Synopses & Reviews
Rejection, betrayal, and a girl's discovery of evil are the themes of this strange, haunting novel. Discarding such aids to realism as geography and mundane physical facts, this narrative tells the story of a young girl, rejected by her narcissistic and vengeful mother, whose life thereafter is a continuing series of betrayals that can lead only to the dead end of madness and death. Demonstrating a nearly perfect control over language, this tale describes, in the simplest and most ordinary of terms, the bizarre and hallucinatory landscape of derangement.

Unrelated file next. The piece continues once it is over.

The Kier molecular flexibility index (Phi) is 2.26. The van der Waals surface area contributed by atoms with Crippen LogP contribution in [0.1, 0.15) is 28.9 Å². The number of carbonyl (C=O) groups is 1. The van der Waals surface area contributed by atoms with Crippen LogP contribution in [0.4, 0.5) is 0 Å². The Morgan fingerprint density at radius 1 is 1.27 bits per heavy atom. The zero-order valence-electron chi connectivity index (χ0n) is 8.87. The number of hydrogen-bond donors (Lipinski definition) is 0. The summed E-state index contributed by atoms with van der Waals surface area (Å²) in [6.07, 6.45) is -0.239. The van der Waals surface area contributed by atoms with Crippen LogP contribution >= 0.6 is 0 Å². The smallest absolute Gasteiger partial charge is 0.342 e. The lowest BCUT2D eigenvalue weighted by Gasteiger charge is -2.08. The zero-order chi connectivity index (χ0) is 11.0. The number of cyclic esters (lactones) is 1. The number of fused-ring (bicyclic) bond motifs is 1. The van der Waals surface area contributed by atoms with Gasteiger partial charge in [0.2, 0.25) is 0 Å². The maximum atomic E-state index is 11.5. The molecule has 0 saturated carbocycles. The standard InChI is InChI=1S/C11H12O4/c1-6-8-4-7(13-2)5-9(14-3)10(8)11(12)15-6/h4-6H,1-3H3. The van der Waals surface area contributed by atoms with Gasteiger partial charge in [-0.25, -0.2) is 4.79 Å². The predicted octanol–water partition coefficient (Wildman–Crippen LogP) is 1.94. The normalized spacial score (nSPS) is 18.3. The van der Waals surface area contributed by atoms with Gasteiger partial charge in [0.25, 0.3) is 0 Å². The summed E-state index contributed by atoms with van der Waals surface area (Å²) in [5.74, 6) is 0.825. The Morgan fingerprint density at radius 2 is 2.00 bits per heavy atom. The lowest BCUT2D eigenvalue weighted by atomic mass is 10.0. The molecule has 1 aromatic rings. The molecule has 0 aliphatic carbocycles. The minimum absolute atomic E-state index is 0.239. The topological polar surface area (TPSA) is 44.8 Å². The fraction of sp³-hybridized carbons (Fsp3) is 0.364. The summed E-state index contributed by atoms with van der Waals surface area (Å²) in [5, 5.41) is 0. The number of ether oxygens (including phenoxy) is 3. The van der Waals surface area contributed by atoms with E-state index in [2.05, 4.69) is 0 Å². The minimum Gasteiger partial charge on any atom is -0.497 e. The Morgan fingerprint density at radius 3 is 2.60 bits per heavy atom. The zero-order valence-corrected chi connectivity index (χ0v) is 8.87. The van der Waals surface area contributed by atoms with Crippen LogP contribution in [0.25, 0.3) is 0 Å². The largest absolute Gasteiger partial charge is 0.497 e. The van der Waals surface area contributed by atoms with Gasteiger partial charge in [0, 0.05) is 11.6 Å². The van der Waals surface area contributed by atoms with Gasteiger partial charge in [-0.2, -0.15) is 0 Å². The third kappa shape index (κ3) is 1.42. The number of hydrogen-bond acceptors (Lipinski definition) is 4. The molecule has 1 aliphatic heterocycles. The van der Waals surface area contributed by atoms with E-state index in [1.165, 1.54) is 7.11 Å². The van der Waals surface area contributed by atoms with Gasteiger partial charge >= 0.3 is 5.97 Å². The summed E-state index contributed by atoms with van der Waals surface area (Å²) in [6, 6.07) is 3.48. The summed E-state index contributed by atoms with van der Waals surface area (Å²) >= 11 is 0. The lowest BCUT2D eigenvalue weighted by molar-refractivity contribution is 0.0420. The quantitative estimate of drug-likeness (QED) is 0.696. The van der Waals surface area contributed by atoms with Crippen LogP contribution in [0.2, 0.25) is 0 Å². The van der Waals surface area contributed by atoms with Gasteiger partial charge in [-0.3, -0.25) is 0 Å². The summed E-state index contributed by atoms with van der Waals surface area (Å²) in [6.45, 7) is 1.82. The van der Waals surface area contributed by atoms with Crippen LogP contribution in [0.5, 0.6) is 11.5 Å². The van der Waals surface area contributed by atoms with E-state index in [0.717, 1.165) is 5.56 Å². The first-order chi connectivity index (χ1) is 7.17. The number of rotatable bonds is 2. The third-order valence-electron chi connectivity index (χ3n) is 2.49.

"Belonging to the great subjective-feminine tradition (Woolf, Barnes, Nin) which has tried to give us a poetic notation of the female artists world." Lawrence Durrell, author, Justine
About the Author
Anna Kavan was one of the greatest unsung enigmas in 20th-century British literature. Born as Helen Ferguson, who lived a fraught childhood and two failed marriages led her to change her name to that of one of her characters. Despite struggling with mental illness and heroin addiction for most of her life, she was still able to write fiction that was as powerful and memorable as any English female writer of the last 150 years.